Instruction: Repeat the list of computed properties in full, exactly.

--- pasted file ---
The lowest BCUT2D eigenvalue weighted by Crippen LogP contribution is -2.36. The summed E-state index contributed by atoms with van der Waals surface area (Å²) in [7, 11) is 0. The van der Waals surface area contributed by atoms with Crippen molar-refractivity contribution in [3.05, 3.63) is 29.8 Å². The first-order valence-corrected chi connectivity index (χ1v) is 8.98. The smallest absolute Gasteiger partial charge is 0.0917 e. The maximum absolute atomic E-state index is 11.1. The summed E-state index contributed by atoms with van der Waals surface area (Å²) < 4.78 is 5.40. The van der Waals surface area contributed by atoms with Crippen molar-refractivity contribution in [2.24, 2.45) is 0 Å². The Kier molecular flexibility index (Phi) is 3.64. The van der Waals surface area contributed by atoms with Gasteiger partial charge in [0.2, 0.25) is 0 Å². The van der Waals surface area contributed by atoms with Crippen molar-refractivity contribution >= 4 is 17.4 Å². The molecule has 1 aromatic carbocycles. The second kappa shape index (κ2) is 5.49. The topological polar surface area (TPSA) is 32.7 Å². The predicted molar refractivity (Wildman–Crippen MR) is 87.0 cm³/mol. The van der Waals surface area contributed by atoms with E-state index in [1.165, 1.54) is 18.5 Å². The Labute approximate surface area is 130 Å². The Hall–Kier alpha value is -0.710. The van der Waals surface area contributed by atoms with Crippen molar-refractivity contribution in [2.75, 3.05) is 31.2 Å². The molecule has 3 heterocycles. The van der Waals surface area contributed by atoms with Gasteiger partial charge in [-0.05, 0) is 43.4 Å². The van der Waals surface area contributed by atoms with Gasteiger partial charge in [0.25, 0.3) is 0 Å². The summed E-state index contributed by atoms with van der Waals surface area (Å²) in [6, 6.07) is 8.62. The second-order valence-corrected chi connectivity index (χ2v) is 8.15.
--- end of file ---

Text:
The lowest BCUT2D eigenvalue weighted by Crippen LogP contribution is -2.36. The summed E-state index contributed by atoms with van der Waals surface area (Å²) in [7, 11) is 0. The van der Waals surface area contributed by atoms with Crippen molar-refractivity contribution in [3.05, 3.63) is 29.8 Å². The first-order valence-corrected chi connectivity index (χ1v) is 8.98. The smallest absolute Gasteiger partial charge is 0.0917 e. The maximum absolute atomic E-state index is 11.1. The summed E-state index contributed by atoms with van der Waals surface area (Å²) < 4.78 is 5.40. The van der Waals surface area contributed by atoms with Crippen molar-refractivity contribution in [2.24, 2.45) is 0 Å². The Kier molecular flexibility index (Phi) is 3.64. The van der Waals surface area contributed by atoms with Gasteiger partial charge in [0.2, 0.25) is 0 Å². The van der Waals surface area contributed by atoms with Crippen molar-refractivity contribution >= 4 is 17.4 Å². The molecule has 1 aromatic carbocycles. The second kappa shape index (κ2) is 5.49. The topological polar surface area (TPSA) is 32.7 Å². The predicted molar refractivity (Wildman–Crippen MR) is 87.0 cm³/mol. The van der Waals surface area contributed by atoms with E-state index in [1.165, 1.54) is 18.5 Å². The Labute approximate surface area is 130 Å². The Hall–Kier alpha value is -0.710. The van der Waals surface area contributed by atoms with Crippen molar-refractivity contribution in [2.75, 3.05) is 31.2 Å². The molecule has 3 heterocycles. The van der Waals surface area contributed by atoms with Gasteiger partial charge in [-0.05, 0) is 43.4 Å². The van der Waals surface area contributed by atoms with Gasteiger partial charge in [0.25, 0.3) is 0 Å². The summed E-state index contributed by atoms with van der Waals surface area (Å²) in [6, 6.07) is 8.62. The second-order valence-corrected chi connectivity index (χ2v) is 8.15.